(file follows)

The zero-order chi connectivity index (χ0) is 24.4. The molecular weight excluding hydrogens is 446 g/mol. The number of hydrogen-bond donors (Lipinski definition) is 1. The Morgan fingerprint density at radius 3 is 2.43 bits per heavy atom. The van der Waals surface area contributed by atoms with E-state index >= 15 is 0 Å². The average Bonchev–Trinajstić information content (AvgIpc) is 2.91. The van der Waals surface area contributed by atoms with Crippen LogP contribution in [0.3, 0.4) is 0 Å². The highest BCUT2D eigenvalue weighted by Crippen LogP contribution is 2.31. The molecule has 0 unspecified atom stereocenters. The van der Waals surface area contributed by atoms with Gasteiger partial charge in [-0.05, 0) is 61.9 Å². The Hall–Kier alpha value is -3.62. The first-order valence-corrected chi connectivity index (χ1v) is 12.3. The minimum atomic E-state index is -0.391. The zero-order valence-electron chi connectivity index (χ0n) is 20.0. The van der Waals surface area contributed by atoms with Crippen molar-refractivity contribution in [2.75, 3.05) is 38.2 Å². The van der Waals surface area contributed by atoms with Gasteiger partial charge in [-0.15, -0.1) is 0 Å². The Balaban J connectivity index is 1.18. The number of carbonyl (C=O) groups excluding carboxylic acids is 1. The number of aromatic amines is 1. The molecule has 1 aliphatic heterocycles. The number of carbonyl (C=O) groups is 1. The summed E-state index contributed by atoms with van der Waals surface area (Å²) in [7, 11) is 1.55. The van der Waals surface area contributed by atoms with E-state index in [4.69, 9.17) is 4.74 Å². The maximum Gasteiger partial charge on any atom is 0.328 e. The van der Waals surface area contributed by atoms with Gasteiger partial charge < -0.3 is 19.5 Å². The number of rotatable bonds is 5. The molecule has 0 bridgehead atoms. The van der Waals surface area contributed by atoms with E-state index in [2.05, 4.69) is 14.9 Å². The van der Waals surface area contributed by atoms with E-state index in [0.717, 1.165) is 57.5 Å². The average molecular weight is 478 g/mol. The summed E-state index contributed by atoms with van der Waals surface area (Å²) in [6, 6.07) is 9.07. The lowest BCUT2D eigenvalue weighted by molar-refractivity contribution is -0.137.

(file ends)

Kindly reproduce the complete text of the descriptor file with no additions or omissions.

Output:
The zero-order chi connectivity index (χ0) is 24.4. The molecular weight excluding hydrogens is 446 g/mol. The number of hydrogen-bond donors (Lipinski definition) is 1. The Morgan fingerprint density at radius 3 is 2.43 bits per heavy atom. The van der Waals surface area contributed by atoms with E-state index >= 15 is 0 Å². The average Bonchev–Trinajstić information content (AvgIpc) is 2.91. The van der Waals surface area contributed by atoms with Crippen LogP contribution in [0.3, 0.4) is 0 Å². The highest BCUT2D eigenvalue weighted by Crippen LogP contribution is 2.31. The molecule has 0 unspecified atom stereocenters. The van der Waals surface area contributed by atoms with Gasteiger partial charge in [-0.05, 0) is 61.9 Å². The Hall–Kier alpha value is -3.62. The first-order valence-corrected chi connectivity index (χ1v) is 12.3. The minimum atomic E-state index is -0.391. The zero-order valence-electron chi connectivity index (χ0n) is 20.0. The van der Waals surface area contributed by atoms with Crippen molar-refractivity contribution in [2.75, 3.05) is 38.2 Å². The van der Waals surface area contributed by atoms with Gasteiger partial charge in [-0.15, -0.1) is 0 Å². The Balaban J connectivity index is 1.18. The number of carbonyl (C=O) groups excluding carboxylic acids is 1. The number of aromatic amines is 1. The molecule has 1 aliphatic heterocycles. The number of carbonyl (C=O) groups is 1. The summed E-state index contributed by atoms with van der Waals surface area (Å²) in [7, 11) is 1.55. The van der Waals surface area contributed by atoms with E-state index in [4.69, 9.17) is 4.74 Å². The maximum Gasteiger partial charge on any atom is 0.328 e. The van der Waals surface area contributed by atoms with Gasteiger partial charge < -0.3 is 19.5 Å². The number of rotatable bonds is 5. The molecule has 0 bridgehead atoms. The van der Waals surface area contributed by atoms with E-state index in [2.05, 4.69) is 14.9 Å². The van der Waals surface area contributed by atoms with E-state index in [0.717, 1.165) is 57.5 Å². The average molecular weight is 478 g/mol. The summed E-state index contributed by atoms with van der Waals surface area (Å²) in [6, 6.07) is 9.07. The lowest BCUT2D eigenvalue weighted by molar-refractivity contribution is -0.137.